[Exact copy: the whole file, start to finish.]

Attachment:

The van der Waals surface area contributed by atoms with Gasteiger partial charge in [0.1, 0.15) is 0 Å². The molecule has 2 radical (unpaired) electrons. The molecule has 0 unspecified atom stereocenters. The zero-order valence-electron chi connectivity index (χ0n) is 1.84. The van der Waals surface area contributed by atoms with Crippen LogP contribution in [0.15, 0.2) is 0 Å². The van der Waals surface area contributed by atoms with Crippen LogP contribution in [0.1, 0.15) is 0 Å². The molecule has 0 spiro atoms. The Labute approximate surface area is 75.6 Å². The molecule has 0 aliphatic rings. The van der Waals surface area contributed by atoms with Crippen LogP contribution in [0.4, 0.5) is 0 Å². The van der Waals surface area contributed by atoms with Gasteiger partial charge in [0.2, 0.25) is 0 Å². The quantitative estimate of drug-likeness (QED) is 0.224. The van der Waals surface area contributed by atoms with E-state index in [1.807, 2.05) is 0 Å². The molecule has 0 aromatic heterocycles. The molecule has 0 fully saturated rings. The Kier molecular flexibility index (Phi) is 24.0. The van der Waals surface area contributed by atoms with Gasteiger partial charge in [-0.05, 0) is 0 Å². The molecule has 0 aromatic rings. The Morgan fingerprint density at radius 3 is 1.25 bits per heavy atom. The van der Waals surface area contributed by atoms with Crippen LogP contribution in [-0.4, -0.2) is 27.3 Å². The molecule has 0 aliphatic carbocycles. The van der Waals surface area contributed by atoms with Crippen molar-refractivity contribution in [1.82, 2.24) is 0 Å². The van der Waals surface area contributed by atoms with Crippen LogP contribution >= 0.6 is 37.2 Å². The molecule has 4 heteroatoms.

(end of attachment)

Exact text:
The van der Waals surface area contributed by atoms with Gasteiger partial charge in [0.1, 0.15) is 0 Å². The molecule has 2 radical (unpaired) electrons. The molecule has 0 unspecified atom stereocenters. The zero-order valence-electron chi connectivity index (χ0n) is 1.84. The van der Waals surface area contributed by atoms with Crippen LogP contribution in [0.15, 0.2) is 0 Å². The van der Waals surface area contributed by atoms with Crippen LogP contribution in [0.1, 0.15) is 0 Å². The molecule has 0 spiro atoms. The Labute approximate surface area is 75.6 Å². The molecule has 0 aliphatic rings. The van der Waals surface area contributed by atoms with Crippen LogP contribution in [0.4, 0.5) is 0 Å². The van der Waals surface area contributed by atoms with Gasteiger partial charge in [0.2, 0.25) is 0 Å². The quantitative estimate of drug-likeness (QED) is 0.224. The van der Waals surface area contributed by atoms with E-state index in [1.807, 2.05) is 0 Å². The molecule has 0 aromatic heterocycles. The molecule has 0 fully saturated rings. The Kier molecular flexibility index (Phi) is 24.0. The van der Waals surface area contributed by atoms with Gasteiger partial charge in [-0.05, 0) is 0 Å². The molecule has 0 aromatic rings. The Morgan fingerprint density at radius 3 is 1.25 bits per heavy atom. The van der Waals surface area contributed by atoms with Crippen LogP contribution in [-0.4, -0.2) is 27.3 Å². The molecule has 0 aliphatic carbocycles. The van der Waals surface area contributed by atoms with Crippen molar-refractivity contribution in [1.82, 2.24) is 0 Å². The van der Waals surface area contributed by atoms with Crippen LogP contribution >= 0.6 is 37.2 Å². The molecule has 4 heteroatoms.